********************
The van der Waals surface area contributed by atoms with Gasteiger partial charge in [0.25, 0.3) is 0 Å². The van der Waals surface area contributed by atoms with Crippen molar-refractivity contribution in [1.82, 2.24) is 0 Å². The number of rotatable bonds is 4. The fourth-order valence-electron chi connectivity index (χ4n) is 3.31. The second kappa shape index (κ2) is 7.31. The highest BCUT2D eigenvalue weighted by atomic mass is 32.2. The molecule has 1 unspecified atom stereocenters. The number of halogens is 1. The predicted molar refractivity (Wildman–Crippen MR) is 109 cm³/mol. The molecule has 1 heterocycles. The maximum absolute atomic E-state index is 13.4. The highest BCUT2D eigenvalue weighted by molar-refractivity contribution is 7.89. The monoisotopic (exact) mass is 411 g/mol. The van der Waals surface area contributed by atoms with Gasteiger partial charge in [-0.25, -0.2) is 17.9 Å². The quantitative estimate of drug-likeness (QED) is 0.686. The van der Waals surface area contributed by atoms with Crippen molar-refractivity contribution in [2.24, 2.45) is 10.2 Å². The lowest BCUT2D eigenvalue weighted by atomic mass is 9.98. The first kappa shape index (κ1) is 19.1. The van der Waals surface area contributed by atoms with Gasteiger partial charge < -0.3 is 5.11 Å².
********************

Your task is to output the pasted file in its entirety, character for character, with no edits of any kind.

The van der Waals surface area contributed by atoms with Gasteiger partial charge in [0.25, 0.3) is 0 Å². The van der Waals surface area contributed by atoms with Crippen molar-refractivity contribution in [1.82, 2.24) is 0 Å². The number of rotatable bonds is 4. The fourth-order valence-electron chi connectivity index (χ4n) is 3.31. The second kappa shape index (κ2) is 7.31. The highest BCUT2D eigenvalue weighted by atomic mass is 32.2. The molecule has 1 unspecified atom stereocenters. The number of halogens is 1. The predicted molar refractivity (Wildman–Crippen MR) is 109 cm³/mol. The molecule has 1 heterocycles. The maximum absolute atomic E-state index is 13.4. The highest BCUT2D eigenvalue weighted by molar-refractivity contribution is 7.89. The monoisotopic (exact) mass is 411 g/mol. The van der Waals surface area contributed by atoms with Gasteiger partial charge in [-0.25, -0.2) is 17.9 Å². The quantitative estimate of drug-likeness (QED) is 0.686. The van der Waals surface area contributed by atoms with Crippen molar-refractivity contribution in [2.24, 2.45) is 10.2 Å². The lowest BCUT2D eigenvalue weighted by atomic mass is 9.98. The first kappa shape index (κ1) is 19.1. The van der Waals surface area contributed by atoms with Gasteiger partial charge < -0.3 is 5.11 Å².